The legalization of marijuana is still so new that we have little information on it to really pull data on crime, life-quality, job growth, etc.. Yet Colorado still ranks high on the country’s list of top places to live, healthiest states, and best places for entrepreneurs and start-ups.
While the growth of pot tourism in Colorado hasn’t officially been measured, the notion of casually smoking marijuana is easily noticed for Colorado residents. Since the legalization of Marijuana, nearly every Colorado inhabitant knows of someone who flew into the outdoor-state just to experience legal purchasing.
As far as finding places to legally smoke for tourists, Vice News released an article on April 28 about an app called airTHC. The article says that the app was based off of the Airbnb principal. Except, that in addition to finding tourists a place to sleep that’s also marijuana friendly, it also details information on concerts, dispensaries, restaurants and other social events. The app claims to “own Colorado marijuana tourism as a whole.”
Two deaths have been reportedly linked to marijuana so far. And as city officials wait to gather more data on the effect that legalization has had on Colorado with regard to safety, health, crimes, productivity, economy, youth, etc. we know that Colorado remains at the center for controversial criticism. In fact, New Jersey governor Chris Christie has publicly stated his distaste for the legalization of marijuana in Colorado, saying that it is ultimately destroying Coloradans' “quality of life” and that “no tax revenue is worth that.”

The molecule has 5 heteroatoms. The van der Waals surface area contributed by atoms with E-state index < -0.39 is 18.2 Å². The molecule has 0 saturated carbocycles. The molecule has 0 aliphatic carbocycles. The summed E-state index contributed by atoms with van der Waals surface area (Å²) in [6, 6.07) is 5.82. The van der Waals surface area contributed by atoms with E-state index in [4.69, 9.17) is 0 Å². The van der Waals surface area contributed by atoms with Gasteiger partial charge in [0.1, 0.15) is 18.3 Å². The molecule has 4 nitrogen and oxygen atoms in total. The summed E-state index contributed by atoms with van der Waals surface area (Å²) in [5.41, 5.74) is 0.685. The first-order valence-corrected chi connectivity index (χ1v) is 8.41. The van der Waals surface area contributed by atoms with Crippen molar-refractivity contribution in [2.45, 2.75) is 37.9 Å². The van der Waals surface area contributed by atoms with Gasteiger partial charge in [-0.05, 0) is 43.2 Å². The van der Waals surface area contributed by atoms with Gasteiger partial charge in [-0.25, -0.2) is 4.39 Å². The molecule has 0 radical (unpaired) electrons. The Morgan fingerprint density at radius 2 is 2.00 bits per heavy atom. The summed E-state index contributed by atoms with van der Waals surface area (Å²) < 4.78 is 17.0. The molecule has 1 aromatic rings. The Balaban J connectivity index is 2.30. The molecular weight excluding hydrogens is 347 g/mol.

NJ.com responds to Christie by saying, “when you want to knock around a state like Colorado, Governor, don't go right at their strong suit [quality of life]. They have us on that one.” NJ.com is referencing a well refuted article to Christie’s criticism that was written by The Denver Post’s Editorial Board. The Denver Post article mentions Colorado’s vast population growth (4x that of Jersey’s) and Colorado’s scenery that turns most all tourists into Colorado residents.
As Colorado remains a top market for start-ups, especially in tech, only time will tell if marijuana will really have an effect on seeing entrepreneurs further prosper in this state. A fear does start to build though. With apps like airTHC coming into play to support Colorado marijuana tourism, what other Colorado entrepreneurs will take advantage of the opportunity to tap into this new niche market? And what does that look like in the long-term for the state as a whole? Looking to Holland as reference point (also rated high in happiness, tourism, tech designers and engineering), I think Colorado should be okay.